5. Low-grade Consumables Result in High Spatter Levels
Using cheap, low-quality wires will increase spatter levels and leave you with an unsightly weld. The consumables you use must have the right composition to produce a tidy weld. Buying a cheaper welding wire may seem like you’re saving money. However, the wire will contain filler products that will cause weld pops.
How to Fix Welds that Look Like Blobs
There are a few simple solutions to fix welds that look like popcorn. The best way to resolve weld pop issues is to use the ideal settings for the thickness and material type. This requires paying attention to the amperage settings, voltage, wire size, speed, and avoiding dirt on the weld gun tip.
Here are a few easy fixes to get cleaner, spatter-free welds:
- Adjust the wire speed — Ensure there is a constant buzzing sound as you weld. You will need to adjust the speed until you no longer hear popping.
- Clean the welding gun tip — Keep your equipment in good order, especially the tip of the welding gun. The gun’s tip can become blocked or have dirt burned within it. So, to fix welding pops, it may be necessary to replace a dirty tip.
- Use high-quality consumables — Never use a rusty wire or cheap consumables if you want a clean weld. Rusty wires cause the gun to jerk and have an inconsistent travel speed. If the wire spool looks rusty, replace it with a new, high-quality wire.
- Use the proper settings — Check the correct settings of your welder for the thickness of metal you plan on welding. Popcorn weld blobs appear when filler wire gets in the weld puddle because it doesn’t heat up enough. Increase voltage until spatter decreases for the wire to melt at the right pace.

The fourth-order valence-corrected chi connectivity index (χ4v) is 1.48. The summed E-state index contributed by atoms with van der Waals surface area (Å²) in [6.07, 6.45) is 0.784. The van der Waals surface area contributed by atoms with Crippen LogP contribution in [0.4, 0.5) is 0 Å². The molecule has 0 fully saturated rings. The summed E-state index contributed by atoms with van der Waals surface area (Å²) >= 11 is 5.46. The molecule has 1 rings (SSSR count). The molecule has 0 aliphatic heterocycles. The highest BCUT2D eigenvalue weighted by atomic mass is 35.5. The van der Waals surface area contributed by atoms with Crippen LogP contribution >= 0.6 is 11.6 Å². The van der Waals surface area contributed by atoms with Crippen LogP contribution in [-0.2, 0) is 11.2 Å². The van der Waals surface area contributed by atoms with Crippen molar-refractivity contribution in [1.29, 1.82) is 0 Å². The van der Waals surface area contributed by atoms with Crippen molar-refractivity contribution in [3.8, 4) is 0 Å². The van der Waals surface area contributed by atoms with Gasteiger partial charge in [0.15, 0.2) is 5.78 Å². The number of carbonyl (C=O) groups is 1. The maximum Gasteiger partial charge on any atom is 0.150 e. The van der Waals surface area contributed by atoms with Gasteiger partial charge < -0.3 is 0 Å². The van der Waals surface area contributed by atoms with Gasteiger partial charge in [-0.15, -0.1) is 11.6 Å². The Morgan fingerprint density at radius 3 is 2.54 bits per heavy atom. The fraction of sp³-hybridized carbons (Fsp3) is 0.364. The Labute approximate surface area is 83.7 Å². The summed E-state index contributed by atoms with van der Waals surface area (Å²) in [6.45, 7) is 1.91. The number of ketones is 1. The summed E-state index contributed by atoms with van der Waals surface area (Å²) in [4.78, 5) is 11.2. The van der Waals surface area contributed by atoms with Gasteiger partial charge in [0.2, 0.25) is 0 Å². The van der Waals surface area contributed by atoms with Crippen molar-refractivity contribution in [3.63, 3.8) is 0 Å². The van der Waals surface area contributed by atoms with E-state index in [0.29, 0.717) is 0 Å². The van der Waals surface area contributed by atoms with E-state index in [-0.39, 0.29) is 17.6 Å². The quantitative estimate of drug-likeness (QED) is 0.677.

How To Prevent Your Welds From Looking Like Popcorn
If you want to get clean welds every time, there are a few ways you can prevent weld pops. But, of course, even with the best welding equipment and using good-quality consumables, welding poor-quality metals will result in some spatter.
Here are some helpful ways to prevent weld pops and spatter:
Welding Coated Metals
How can you prevent weld pops when welding metal with a coating? Welding painted, galvanized, or chrome-plated metal can be tricky to avoid welds looking like popcorn. The best solution is to grind off the coat and a 3/4-inch area around where you plan to weld. Cleaning metal this way helps to prevent popping and a messy weld seam.
Preventing Popcorn Welds on Dirty Metal.
To avoid weld popping when welding rusty metal, it’s essential to clean the metal thoroughly. Any rust, dust, oil, or marker pen lines will contaminate the weld and cause issues with spatter in the weld joint.
Choosing the suitable filler to prevent weld pops
To prevent welds from looking like popcorn, always use good quality filler wire or rods. For example, quality flux core welding wire or solid core wire creates quality welds. However, even if you are welding suitable metal, a low-grade filler will increase spatter levels and weld blobs.
Welding with good-quality materials and equipment is the best way to avoid your welds turning out looking like popcorn stuck together. Always use the right welder setting, the proper wire, and weld at the right speed in relation to the metal. That way, every weld joint will be something you can take pride in.